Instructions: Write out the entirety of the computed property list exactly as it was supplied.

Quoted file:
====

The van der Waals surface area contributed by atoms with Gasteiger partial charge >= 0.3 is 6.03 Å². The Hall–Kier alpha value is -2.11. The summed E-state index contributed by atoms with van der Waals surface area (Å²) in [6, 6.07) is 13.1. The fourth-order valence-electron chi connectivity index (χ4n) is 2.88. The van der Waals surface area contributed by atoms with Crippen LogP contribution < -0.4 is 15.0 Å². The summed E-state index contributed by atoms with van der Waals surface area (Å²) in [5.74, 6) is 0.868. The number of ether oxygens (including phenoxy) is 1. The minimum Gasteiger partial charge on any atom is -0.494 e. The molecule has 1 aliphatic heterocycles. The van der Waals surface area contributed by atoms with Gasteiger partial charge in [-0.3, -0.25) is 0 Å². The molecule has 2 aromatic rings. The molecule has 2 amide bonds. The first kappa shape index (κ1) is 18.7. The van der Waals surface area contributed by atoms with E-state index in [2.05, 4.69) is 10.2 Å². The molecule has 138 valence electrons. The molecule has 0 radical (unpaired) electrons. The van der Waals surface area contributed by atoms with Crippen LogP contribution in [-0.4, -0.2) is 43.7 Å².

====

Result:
The van der Waals surface area contributed by atoms with Gasteiger partial charge >= 0.3 is 6.03 Å². The Hall–Kier alpha value is -2.11. The summed E-state index contributed by atoms with van der Waals surface area (Å²) in [6, 6.07) is 13.1. The fourth-order valence-electron chi connectivity index (χ4n) is 2.88. The van der Waals surface area contributed by atoms with Crippen LogP contribution < -0.4 is 15.0 Å². The summed E-state index contributed by atoms with van der Waals surface area (Å²) in [5.74, 6) is 0.868. The number of ether oxygens (including phenoxy) is 1. The minimum Gasteiger partial charge on any atom is -0.494 e. The molecule has 1 aliphatic heterocycles. The van der Waals surface area contributed by atoms with Gasteiger partial charge in [-0.3, -0.25) is 0 Å². The molecule has 2 aromatic rings. The molecule has 2 amide bonds. The first kappa shape index (κ1) is 18.7. The van der Waals surface area contributed by atoms with E-state index in [2.05, 4.69) is 10.2 Å². The molecule has 138 valence electrons. The molecule has 0 radical (unpaired) electrons. The van der Waals surface area contributed by atoms with Crippen LogP contribution in [-0.4, -0.2) is 43.7 Å².